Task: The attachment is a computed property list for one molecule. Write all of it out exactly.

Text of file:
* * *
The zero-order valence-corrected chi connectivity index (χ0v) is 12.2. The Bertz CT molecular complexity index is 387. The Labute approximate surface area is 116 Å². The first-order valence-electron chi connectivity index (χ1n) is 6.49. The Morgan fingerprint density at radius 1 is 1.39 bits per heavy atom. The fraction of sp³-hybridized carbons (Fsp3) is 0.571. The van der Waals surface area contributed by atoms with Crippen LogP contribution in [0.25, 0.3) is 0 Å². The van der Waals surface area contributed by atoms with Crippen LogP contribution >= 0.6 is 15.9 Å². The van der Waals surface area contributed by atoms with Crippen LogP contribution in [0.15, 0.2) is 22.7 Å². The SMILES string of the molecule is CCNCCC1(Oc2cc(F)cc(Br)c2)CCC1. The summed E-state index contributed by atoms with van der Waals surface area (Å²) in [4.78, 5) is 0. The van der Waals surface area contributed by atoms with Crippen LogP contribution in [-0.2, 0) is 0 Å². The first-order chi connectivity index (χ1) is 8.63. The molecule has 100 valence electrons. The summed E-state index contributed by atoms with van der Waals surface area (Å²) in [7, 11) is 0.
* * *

The zero-order valence-corrected chi connectivity index (χ0v) is 12.2. The Bertz CT molecular complexity index is 387. The Labute approximate surface area is 116 Å². The first-order valence-electron chi connectivity index (χ1n) is 6.49. The Morgan fingerprint density at radius 1 is 1.39 bits per heavy atom. The fraction of sp³-hybridized carbons (Fsp3) is 0.571. The van der Waals surface area contributed by atoms with Crippen LogP contribution in [0.25, 0.3) is 0 Å². The van der Waals surface area contributed by atoms with Crippen LogP contribution >= 0.6 is 15.9 Å². The van der Waals surface area contributed by atoms with Crippen LogP contribution in [0.15, 0.2) is 22.7 Å². The SMILES string of the molecule is CCNCCC1(Oc2cc(F)cc(Br)c2)CCC1. The summed E-state index contributed by atoms with van der Waals surface area (Å²) in [4.78, 5) is 0. The van der Waals surface area contributed by atoms with Crippen LogP contribution in [-0.2, 0) is 0 Å². The first-order chi connectivity index (χ1) is 8.63. The molecule has 100 valence electrons. The summed E-state index contributed by atoms with van der Waals surface area (Å²) in [7, 11) is 0.